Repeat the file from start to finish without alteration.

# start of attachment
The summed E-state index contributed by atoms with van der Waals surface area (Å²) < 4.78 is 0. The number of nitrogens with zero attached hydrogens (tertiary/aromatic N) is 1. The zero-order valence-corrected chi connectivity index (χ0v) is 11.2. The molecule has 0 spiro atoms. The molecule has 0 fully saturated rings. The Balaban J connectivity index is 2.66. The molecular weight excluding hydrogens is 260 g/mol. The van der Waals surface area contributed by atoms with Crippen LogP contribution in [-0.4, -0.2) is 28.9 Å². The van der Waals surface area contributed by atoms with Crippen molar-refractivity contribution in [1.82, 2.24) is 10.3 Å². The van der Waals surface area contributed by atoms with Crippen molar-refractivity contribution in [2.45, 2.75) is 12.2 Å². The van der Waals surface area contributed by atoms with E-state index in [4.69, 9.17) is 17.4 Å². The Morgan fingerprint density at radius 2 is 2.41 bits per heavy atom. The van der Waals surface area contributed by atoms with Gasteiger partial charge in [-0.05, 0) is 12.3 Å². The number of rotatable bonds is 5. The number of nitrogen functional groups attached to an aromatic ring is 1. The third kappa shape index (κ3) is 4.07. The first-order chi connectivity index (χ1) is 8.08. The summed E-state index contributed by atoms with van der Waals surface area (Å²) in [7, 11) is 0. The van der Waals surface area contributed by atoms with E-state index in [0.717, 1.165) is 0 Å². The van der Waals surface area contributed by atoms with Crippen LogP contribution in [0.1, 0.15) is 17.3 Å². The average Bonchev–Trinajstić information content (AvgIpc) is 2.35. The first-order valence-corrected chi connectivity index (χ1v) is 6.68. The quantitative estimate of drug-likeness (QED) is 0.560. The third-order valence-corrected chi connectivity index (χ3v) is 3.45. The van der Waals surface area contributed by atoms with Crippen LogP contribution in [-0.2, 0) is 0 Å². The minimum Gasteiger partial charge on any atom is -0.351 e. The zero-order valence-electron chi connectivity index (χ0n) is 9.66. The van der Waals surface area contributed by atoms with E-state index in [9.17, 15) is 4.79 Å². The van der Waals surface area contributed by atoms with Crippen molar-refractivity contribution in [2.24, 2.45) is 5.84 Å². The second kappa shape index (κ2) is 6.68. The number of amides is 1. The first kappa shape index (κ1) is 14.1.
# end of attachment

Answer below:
The summed E-state index contributed by atoms with van der Waals surface area (Å²) < 4.78 is 0. The number of nitrogens with zero attached hydrogens (tertiary/aromatic N) is 1. The zero-order valence-corrected chi connectivity index (χ0v) is 11.2. The molecule has 0 spiro atoms. The molecule has 0 fully saturated rings. The Balaban J connectivity index is 2.66. The molecular weight excluding hydrogens is 260 g/mol. The van der Waals surface area contributed by atoms with Crippen LogP contribution in [-0.4, -0.2) is 28.9 Å². The van der Waals surface area contributed by atoms with Crippen molar-refractivity contribution in [1.82, 2.24) is 10.3 Å². The van der Waals surface area contributed by atoms with Crippen molar-refractivity contribution in [2.45, 2.75) is 12.2 Å². The van der Waals surface area contributed by atoms with E-state index in [4.69, 9.17) is 17.4 Å². The Morgan fingerprint density at radius 2 is 2.41 bits per heavy atom. The van der Waals surface area contributed by atoms with Gasteiger partial charge in [-0.05, 0) is 12.3 Å². The number of rotatable bonds is 5. The number of nitrogen functional groups attached to an aromatic ring is 1. The third kappa shape index (κ3) is 4.07. The first-order chi connectivity index (χ1) is 8.08. The summed E-state index contributed by atoms with van der Waals surface area (Å²) in [7, 11) is 0. The van der Waals surface area contributed by atoms with E-state index in [0.717, 1.165) is 0 Å². The van der Waals surface area contributed by atoms with Crippen LogP contribution in [0.1, 0.15) is 17.3 Å². The average Bonchev–Trinajstić information content (AvgIpc) is 2.35. The first-order valence-corrected chi connectivity index (χ1v) is 6.68. The quantitative estimate of drug-likeness (QED) is 0.560. The third-order valence-corrected chi connectivity index (χ3v) is 3.45. The van der Waals surface area contributed by atoms with Crippen LogP contribution in [-0.2, 0) is 0 Å². The minimum Gasteiger partial charge on any atom is -0.351 e. The zero-order valence-electron chi connectivity index (χ0n) is 9.66. The van der Waals surface area contributed by atoms with E-state index in [9.17, 15) is 4.79 Å². The van der Waals surface area contributed by atoms with Crippen molar-refractivity contribution in [2.24, 2.45) is 5.84 Å². The second kappa shape index (κ2) is 6.68. The number of amides is 1. The first kappa shape index (κ1) is 14.1.